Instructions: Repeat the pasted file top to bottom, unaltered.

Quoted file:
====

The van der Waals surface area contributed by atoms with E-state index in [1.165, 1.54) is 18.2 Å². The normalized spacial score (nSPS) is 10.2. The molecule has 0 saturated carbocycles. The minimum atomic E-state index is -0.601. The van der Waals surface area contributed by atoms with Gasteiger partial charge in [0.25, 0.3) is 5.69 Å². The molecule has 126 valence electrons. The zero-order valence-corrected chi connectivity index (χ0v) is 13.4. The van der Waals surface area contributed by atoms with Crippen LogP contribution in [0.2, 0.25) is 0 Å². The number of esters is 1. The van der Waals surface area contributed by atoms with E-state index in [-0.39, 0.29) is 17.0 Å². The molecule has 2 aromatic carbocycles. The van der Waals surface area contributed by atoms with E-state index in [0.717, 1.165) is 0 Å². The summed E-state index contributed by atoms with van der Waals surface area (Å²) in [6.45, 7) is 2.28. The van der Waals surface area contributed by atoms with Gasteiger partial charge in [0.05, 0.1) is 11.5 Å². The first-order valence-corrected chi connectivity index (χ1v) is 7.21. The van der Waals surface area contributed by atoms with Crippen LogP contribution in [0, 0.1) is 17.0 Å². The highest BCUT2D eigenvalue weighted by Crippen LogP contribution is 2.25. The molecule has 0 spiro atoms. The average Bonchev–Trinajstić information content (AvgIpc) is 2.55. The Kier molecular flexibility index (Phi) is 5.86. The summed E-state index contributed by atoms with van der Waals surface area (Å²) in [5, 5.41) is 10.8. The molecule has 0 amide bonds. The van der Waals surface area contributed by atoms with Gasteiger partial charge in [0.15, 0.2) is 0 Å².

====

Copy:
The van der Waals surface area contributed by atoms with E-state index in [1.165, 1.54) is 18.2 Å². The normalized spacial score (nSPS) is 10.2. The molecule has 0 saturated carbocycles. The minimum atomic E-state index is -0.601. The van der Waals surface area contributed by atoms with Gasteiger partial charge in [0.25, 0.3) is 5.69 Å². The molecule has 126 valence electrons. The zero-order valence-corrected chi connectivity index (χ0v) is 13.4. The van der Waals surface area contributed by atoms with Crippen LogP contribution in [0.2, 0.25) is 0 Å². The number of esters is 1. The van der Waals surface area contributed by atoms with E-state index in [-0.39, 0.29) is 17.0 Å². The molecule has 2 aromatic carbocycles. The van der Waals surface area contributed by atoms with E-state index in [0.717, 1.165) is 0 Å². The summed E-state index contributed by atoms with van der Waals surface area (Å²) in [6.45, 7) is 2.28. The van der Waals surface area contributed by atoms with Gasteiger partial charge in [0.05, 0.1) is 11.5 Å². The first-order valence-corrected chi connectivity index (χ1v) is 7.21. The van der Waals surface area contributed by atoms with Crippen LogP contribution in [0, 0.1) is 17.0 Å². The highest BCUT2D eigenvalue weighted by Crippen LogP contribution is 2.25. The molecule has 0 spiro atoms. The average Bonchev–Trinajstić information content (AvgIpc) is 2.55. The Kier molecular flexibility index (Phi) is 5.86. The summed E-state index contributed by atoms with van der Waals surface area (Å²) in [5, 5.41) is 10.8. The molecule has 0 amide bonds. The van der Waals surface area contributed by atoms with Gasteiger partial charge in [0.15, 0.2) is 0 Å².